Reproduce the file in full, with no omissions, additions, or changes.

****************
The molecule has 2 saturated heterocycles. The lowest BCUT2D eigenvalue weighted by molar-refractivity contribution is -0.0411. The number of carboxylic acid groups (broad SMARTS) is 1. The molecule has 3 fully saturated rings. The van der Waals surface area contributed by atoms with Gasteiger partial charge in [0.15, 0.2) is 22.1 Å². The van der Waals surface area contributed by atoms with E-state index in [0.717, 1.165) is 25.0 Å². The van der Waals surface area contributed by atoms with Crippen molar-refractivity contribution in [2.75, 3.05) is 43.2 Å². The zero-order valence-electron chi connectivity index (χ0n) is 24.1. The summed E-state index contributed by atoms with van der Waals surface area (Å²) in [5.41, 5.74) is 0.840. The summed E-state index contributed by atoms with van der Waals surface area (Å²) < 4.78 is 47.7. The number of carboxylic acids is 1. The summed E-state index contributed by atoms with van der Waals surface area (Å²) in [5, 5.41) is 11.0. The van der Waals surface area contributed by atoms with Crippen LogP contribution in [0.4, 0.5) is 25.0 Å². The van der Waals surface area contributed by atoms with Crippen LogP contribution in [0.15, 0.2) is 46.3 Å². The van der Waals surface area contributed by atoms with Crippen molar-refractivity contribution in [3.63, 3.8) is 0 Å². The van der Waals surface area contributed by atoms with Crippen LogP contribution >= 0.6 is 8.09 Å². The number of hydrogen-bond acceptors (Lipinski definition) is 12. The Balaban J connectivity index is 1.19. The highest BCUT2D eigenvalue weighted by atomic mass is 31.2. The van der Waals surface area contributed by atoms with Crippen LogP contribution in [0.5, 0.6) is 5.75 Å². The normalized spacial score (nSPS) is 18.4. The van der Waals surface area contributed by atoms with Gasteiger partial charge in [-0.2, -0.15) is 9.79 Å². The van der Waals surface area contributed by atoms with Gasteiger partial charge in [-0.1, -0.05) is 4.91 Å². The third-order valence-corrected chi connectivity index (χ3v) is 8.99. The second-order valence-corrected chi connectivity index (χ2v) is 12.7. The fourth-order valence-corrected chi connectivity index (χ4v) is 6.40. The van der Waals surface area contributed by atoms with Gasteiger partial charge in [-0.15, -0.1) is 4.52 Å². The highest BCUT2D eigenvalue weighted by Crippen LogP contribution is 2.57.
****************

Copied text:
The molecule has 2 saturated heterocycles. The lowest BCUT2D eigenvalue weighted by molar-refractivity contribution is -0.0411. The number of carboxylic acid groups (broad SMARTS) is 1. The molecule has 3 fully saturated rings. The van der Waals surface area contributed by atoms with Gasteiger partial charge in [0.15, 0.2) is 22.1 Å². The van der Waals surface area contributed by atoms with E-state index in [0.717, 1.165) is 25.0 Å². The van der Waals surface area contributed by atoms with Crippen molar-refractivity contribution in [2.75, 3.05) is 43.2 Å². The zero-order valence-electron chi connectivity index (χ0n) is 24.1. The summed E-state index contributed by atoms with van der Waals surface area (Å²) in [5.41, 5.74) is 0.840. The summed E-state index contributed by atoms with van der Waals surface area (Å²) < 4.78 is 47.7. The number of carboxylic acids is 1. The summed E-state index contributed by atoms with van der Waals surface area (Å²) in [5, 5.41) is 11.0. The van der Waals surface area contributed by atoms with Crippen LogP contribution in [0.4, 0.5) is 25.0 Å². The van der Waals surface area contributed by atoms with Crippen LogP contribution in [0.15, 0.2) is 46.3 Å². The van der Waals surface area contributed by atoms with Crippen molar-refractivity contribution in [3.63, 3.8) is 0 Å². The van der Waals surface area contributed by atoms with Crippen LogP contribution >= 0.6 is 8.09 Å². The number of hydrogen-bond acceptors (Lipinski definition) is 12. The Balaban J connectivity index is 1.19. The highest BCUT2D eigenvalue weighted by atomic mass is 31.2. The van der Waals surface area contributed by atoms with Crippen LogP contribution in [0.5, 0.6) is 5.75 Å². The normalized spacial score (nSPS) is 18.4. The van der Waals surface area contributed by atoms with Gasteiger partial charge in [-0.2, -0.15) is 9.79 Å². The van der Waals surface area contributed by atoms with Gasteiger partial charge in [-0.1, -0.05) is 4.91 Å². The third-order valence-corrected chi connectivity index (χ3v) is 8.99. The second-order valence-corrected chi connectivity index (χ2v) is 12.7. The fourth-order valence-corrected chi connectivity index (χ4v) is 6.40. The van der Waals surface area contributed by atoms with Gasteiger partial charge in [-0.15, -0.1) is 4.52 Å². The highest BCUT2D eigenvalue weighted by Crippen LogP contribution is 2.57.